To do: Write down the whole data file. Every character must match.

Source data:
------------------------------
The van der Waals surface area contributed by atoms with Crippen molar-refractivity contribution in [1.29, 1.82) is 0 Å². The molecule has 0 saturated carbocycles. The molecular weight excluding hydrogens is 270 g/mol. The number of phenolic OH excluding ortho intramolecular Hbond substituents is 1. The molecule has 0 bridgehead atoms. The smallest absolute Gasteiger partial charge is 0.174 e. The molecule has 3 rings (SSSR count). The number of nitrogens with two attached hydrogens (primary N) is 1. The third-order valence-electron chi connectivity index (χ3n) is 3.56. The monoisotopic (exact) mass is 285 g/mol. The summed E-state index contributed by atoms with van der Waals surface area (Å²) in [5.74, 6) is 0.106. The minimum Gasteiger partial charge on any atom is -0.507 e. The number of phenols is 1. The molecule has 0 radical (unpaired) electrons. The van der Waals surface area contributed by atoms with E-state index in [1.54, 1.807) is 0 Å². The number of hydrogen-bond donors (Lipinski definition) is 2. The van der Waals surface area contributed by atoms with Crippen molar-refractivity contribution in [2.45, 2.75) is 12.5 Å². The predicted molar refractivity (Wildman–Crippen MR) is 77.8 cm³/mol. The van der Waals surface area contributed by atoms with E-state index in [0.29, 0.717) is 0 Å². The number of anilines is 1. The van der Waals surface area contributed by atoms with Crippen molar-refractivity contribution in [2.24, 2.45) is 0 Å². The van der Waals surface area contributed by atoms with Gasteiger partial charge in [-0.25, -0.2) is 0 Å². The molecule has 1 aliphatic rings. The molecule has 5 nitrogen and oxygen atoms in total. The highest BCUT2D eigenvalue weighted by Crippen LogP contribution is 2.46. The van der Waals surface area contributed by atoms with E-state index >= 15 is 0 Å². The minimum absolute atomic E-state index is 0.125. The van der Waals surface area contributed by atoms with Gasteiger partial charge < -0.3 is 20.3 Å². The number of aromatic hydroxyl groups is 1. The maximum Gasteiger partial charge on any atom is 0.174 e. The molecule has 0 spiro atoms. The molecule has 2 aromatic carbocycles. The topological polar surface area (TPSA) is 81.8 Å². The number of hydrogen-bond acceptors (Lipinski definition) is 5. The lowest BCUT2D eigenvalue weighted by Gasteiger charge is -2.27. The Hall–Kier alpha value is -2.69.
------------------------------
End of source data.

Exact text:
The van der Waals surface area contributed by atoms with Crippen molar-refractivity contribution in [1.29, 1.82) is 0 Å². The molecule has 0 saturated carbocycles. The molecular weight excluding hydrogens is 270 g/mol. The number of phenolic OH excluding ortho intramolecular Hbond substituents is 1. The molecule has 0 bridgehead atoms. The smallest absolute Gasteiger partial charge is 0.174 e. The molecule has 3 rings (SSSR count). The number of nitrogens with two attached hydrogens (primary N) is 1. The third-order valence-electron chi connectivity index (χ3n) is 3.56. The monoisotopic (exact) mass is 285 g/mol. The summed E-state index contributed by atoms with van der Waals surface area (Å²) in [5.74, 6) is 0.106. The minimum Gasteiger partial charge on any atom is -0.507 e. The number of phenols is 1. The molecule has 0 radical (unpaired) electrons. The van der Waals surface area contributed by atoms with E-state index in [1.54, 1.807) is 0 Å². The number of hydrogen-bond donors (Lipinski definition) is 2. The van der Waals surface area contributed by atoms with Crippen molar-refractivity contribution in [2.45, 2.75) is 12.5 Å². The predicted molar refractivity (Wildman–Crippen MR) is 77.8 cm³/mol. The van der Waals surface area contributed by atoms with E-state index in [0.29, 0.717) is 0 Å². The number of anilines is 1. The van der Waals surface area contributed by atoms with Crippen molar-refractivity contribution in [2.24, 2.45) is 0 Å². The van der Waals surface area contributed by atoms with Gasteiger partial charge in [-0.25, -0.2) is 0 Å². The molecule has 1 aliphatic rings. The molecule has 5 nitrogen and oxygen atoms in total. The highest BCUT2D eigenvalue weighted by Crippen LogP contribution is 2.46. The van der Waals surface area contributed by atoms with E-state index >= 15 is 0 Å². The minimum absolute atomic E-state index is 0.125. The van der Waals surface area contributed by atoms with Gasteiger partial charge < -0.3 is 20.3 Å². The number of aromatic hydroxyl groups is 1. The maximum Gasteiger partial charge on any atom is 0.174 e. The molecule has 0 spiro atoms. The molecule has 2 aromatic carbocycles. The topological polar surface area (TPSA) is 81.8 Å². The number of hydrogen-bond acceptors (Lipinski definition) is 5. The lowest BCUT2D eigenvalue weighted by Gasteiger charge is -2.27. The Hall–Kier alpha value is -2.69.